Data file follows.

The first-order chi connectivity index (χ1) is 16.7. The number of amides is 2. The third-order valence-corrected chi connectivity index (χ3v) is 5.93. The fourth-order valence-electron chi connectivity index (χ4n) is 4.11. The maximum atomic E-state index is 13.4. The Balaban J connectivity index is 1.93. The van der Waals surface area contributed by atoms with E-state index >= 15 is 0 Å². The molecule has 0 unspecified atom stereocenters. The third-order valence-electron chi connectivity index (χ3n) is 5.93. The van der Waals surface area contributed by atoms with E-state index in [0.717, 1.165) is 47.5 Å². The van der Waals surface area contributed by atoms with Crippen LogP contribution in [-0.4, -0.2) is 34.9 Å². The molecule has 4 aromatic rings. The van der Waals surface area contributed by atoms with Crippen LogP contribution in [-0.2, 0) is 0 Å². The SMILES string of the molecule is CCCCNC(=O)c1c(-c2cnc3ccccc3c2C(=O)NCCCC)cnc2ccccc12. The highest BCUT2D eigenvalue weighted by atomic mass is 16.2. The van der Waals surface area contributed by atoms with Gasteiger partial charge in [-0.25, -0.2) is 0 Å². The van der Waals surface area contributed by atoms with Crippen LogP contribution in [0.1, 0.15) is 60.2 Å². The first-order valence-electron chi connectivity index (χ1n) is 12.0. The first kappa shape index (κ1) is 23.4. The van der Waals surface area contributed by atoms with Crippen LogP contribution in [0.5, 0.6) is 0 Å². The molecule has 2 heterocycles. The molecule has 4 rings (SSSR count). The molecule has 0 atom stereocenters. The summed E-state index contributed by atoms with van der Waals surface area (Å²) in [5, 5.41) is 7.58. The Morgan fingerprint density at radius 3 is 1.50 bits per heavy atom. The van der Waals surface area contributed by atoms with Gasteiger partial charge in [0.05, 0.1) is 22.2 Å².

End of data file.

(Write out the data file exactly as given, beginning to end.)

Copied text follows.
The first-order chi connectivity index (χ1) is 16.7. The number of amides is 2. The third-order valence-corrected chi connectivity index (χ3v) is 5.93. The fourth-order valence-electron chi connectivity index (χ4n) is 4.11. The maximum atomic E-state index is 13.4. The Balaban J connectivity index is 1.93. The van der Waals surface area contributed by atoms with E-state index >= 15 is 0 Å². The molecule has 0 unspecified atom stereocenters. The third-order valence-electron chi connectivity index (χ3n) is 5.93. The van der Waals surface area contributed by atoms with E-state index in [0.717, 1.165) is 47.5 Å². The van der Waals surface area contributed by atoms with Crippen LogP contribution in [-0.4, -0.2) is 34.9 Å². The molecule has 4 aromatic rings. The van der Waals surface area contributed by atoms with Crippen LogP contribution in [-0.2, 0) is 0 Å². The SMILES string of the molecule is CCCCNC(=O)c1c(-c2cnc3ccccc3c2C(=O)NCCCC)cnc2ccccc12. The highest BCUT2D eigenvalue weighted by atomic mass is 16.2. The van der Waals surface area contributed by atoms with Gasteiger partial charge in [-0.25, -0.2) is 0 Å². The van der Waals surface area contributed by atoms with Crippen LogP contribution in [0.1, 0.15) is 60.2 Å². The first-order valence-electron chi connectivity index (χ1n) is 12.0. The first kappa shape index (κ1) is 23.4. The van der Waals surface area contributed by atoms with Crippen LogP contribution in [0.5, 0.6) is 0 Å². The molecule has 2 heterocycles. The molecule has 4 rings (SSSR count). The molecule has 0 atom stereocenters. The summed E-state index contributed by atoms with van der Waals surface area (Å²) in [5, 5.41) is 7.58. The Morgan fingerprint density at radius 3 is 1.50 bits per heavy atom. The van der Waals surface area contributed by atoms with Gasteiger partial charge in [0.05, 0.1) is 22.2 Å².